The level of support provided by the government has now significantly changed.
The minimum amount of time a worker must work to qualify for the JSS has now dropped to 20% of 'usual hours'. More significant is the change in the amount of support the employer and government give in respect of the unworked hours. Employers are now expected to pay 5% of the unworked hours cost up to a cap of £125 per month (reduced from 33% of the unworked hours cost), while the government will pay 61.67% of the unworked hours (increased from 33%) up to a cap of £1,541.75 per month.
According to the government's latest factsheet (linked above) the contributions and caps are based on a reference salary of £3,125 per month. On this basis, at the minimum eligibility requirements, workers will receive 73% of their usual wages for working 20% of their usual hours. However, as with the previous iteration of the JSS, the employer is still responsible for paying all Class 1 NICs and pensions contributions on the total pay.
More clarity on important details
The previous factsheet for the JSS suggested (though it wasn't clear) that the government did not want employers to top up the wages of any workers who were on the JSS, but the latest factsheet has confirmed that employers can top up the pay of workers' placed on the JSS at their discretion, meaning they can pay above the 5% / £125 cap towards unpaid hours if they wish.
In addition, the latest Factsheet confirms claims may be made from 8 December. As before, claims will be submitted via an online portal through gov.uk. Clarity has also been given to "fully publicly funded" organisations that they are not expected to use the JSS, but "partially publicly funded" organisations are eligible where their private revenues have been disrupted.
As far as we are able to tell, all other eligibility and terms remain, including that an eligible worker must show on an employer's Real Time Information submission via PAYE on or before 23 September 2020 and the requirement that no eligible worker must be made, or receive notice of, redundancy for any period in which the employer will claim support under the JSS in respect of that worker.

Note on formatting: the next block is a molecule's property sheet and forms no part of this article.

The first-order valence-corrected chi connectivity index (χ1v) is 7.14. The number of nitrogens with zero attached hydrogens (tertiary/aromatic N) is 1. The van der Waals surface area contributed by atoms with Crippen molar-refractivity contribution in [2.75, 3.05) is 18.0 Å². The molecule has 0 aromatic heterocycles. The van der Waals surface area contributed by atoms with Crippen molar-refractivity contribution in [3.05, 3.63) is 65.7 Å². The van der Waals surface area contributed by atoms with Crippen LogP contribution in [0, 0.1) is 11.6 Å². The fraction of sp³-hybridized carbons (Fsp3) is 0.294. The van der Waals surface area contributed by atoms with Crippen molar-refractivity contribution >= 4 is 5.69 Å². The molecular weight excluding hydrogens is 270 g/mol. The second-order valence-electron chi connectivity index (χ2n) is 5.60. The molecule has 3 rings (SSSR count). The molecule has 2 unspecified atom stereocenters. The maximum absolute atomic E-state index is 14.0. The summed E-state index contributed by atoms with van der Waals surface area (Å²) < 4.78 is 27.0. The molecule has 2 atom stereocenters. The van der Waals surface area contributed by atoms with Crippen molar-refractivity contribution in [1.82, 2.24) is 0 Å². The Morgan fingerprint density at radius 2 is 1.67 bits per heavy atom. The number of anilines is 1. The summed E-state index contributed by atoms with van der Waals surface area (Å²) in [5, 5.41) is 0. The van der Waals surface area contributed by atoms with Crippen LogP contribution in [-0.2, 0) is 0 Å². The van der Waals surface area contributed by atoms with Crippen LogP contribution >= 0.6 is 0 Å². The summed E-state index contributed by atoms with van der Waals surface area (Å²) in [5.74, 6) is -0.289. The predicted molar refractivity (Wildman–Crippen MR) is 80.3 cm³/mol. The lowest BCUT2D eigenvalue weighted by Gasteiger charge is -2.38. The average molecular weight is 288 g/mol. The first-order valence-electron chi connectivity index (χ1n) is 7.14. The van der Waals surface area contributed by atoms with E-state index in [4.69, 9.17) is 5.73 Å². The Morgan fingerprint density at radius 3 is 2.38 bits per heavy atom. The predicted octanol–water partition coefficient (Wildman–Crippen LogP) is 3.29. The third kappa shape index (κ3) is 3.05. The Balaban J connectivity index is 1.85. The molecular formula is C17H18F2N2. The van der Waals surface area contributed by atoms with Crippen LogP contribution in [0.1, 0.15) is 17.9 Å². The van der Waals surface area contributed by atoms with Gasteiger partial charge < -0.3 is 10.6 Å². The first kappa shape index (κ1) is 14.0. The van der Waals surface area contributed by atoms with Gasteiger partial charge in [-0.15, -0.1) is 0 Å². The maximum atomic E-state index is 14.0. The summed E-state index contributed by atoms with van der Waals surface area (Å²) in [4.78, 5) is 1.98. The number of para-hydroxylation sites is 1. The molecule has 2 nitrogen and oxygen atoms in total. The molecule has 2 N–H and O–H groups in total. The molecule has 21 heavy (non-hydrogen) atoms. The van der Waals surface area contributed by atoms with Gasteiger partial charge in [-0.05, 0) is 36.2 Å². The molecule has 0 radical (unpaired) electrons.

Full guidance on the JSS has yet to be released.
These changes to the proposed JSS will no doubt be welcomed by employers from all sectors. When the JSS was initially announced it signalled a significant reduction in the amount of support from government to employers than was available under the Coronavirus Job Retention Scheme.
However, it appears that the government has now reassessed the situation given the current trend towards higher Covid-19 infection rates and increasingly tough measures being taken to lockdown areas of the UK.
Many employers will of course already be undertaking redundancy consultation and these significant changes to the scheme at this late stage may cause confusion for employees and employers going through that process. Employers who are proposing job losses should consider alternatives to redundancies and ways to reduce and mitigate their effect. It will therefore be important that employers reconsider whether the JSS now provides such an alternative for some of those who may have been at risk of dismissal.
The content of this article is intended to provide a general guide to the subject matter. Specialist advice should be sought about your specific circumstances.